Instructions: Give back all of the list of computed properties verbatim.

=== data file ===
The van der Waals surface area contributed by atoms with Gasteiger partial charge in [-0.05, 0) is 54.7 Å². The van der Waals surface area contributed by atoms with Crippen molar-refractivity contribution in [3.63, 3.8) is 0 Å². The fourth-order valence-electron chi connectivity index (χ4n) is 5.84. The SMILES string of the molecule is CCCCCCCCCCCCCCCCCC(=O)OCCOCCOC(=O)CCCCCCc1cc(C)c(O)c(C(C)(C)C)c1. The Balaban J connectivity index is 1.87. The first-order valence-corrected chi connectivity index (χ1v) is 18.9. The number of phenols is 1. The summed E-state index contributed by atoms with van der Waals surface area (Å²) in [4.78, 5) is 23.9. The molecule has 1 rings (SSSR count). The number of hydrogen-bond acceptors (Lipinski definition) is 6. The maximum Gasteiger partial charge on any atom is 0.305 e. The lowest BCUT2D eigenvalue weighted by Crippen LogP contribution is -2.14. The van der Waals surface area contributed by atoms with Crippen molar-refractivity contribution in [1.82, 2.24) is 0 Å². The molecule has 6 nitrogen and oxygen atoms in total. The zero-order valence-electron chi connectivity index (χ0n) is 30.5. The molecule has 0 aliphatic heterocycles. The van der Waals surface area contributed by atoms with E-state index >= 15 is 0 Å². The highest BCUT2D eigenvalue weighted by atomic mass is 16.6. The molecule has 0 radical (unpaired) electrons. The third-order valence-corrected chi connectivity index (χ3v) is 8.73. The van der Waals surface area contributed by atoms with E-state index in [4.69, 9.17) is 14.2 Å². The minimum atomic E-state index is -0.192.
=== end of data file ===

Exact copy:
The van der Waals surface area contributed by atoms with Gasteiger partial charge in [-0.05, 0) is 54.7 Å². The van der Waals surface area contributed by atoms with Crippen molar-refractivity contribution in [3.63, 3.8) is 0 Å². The fourth-order valence-electron chi connectivity index (χ4n) is 5.84. The SMILES string of the molecule is CCCCCCCCCCCCCCCCCC(=O)OCCOCCOC(=O)CCCCCCc1cc(C)c(O)c(C(C)(C)C)c1. The Balaban J connectivity index is 1.87. The first-order valence-corrected chi connectivity index (χ1v) is 18.9. The number of phenols is 1. The summed E-state index contributed by atoms with van der Waals surface area (Å²) in [4.78, 5) is 23.9. The molecule has 1 rings (SSSR count). The number of hydrogen-bond acceptors (Lipinski definition) is 6. The maximum Gasteiger partial charge on any atom is 0.305 e. The lowest BCUT2D eigenvalue weighted by Crippen LogP contribution is -2.14. The van der Waals surface area contributed by atoms with Crippen molar-refractivity contribution in [1.82, 2.24) is 0 Å². The molecule has 6 nitrogen and oxygen atoms in total. The zero-order valence-electron chi connectivity index (χ0n) is 30.5. The molecule has 0 aliphatic heterocycles. The van der Waals surface area contributed by atoms with E-state index >= 15 is 0 Å². The highest BCUT2D eigenvalue weighted by atomic mass is 16.6. The molecule has 0 radical (unpaired) electrons. The third-order valence-corrected chi connectivity index (χ3v) is 8.73. The van der Waals surface area contributed by atoms with E-state index in [4.69, 9.17) is 14.2 Å². The minimum atomic E-state index is -0.192.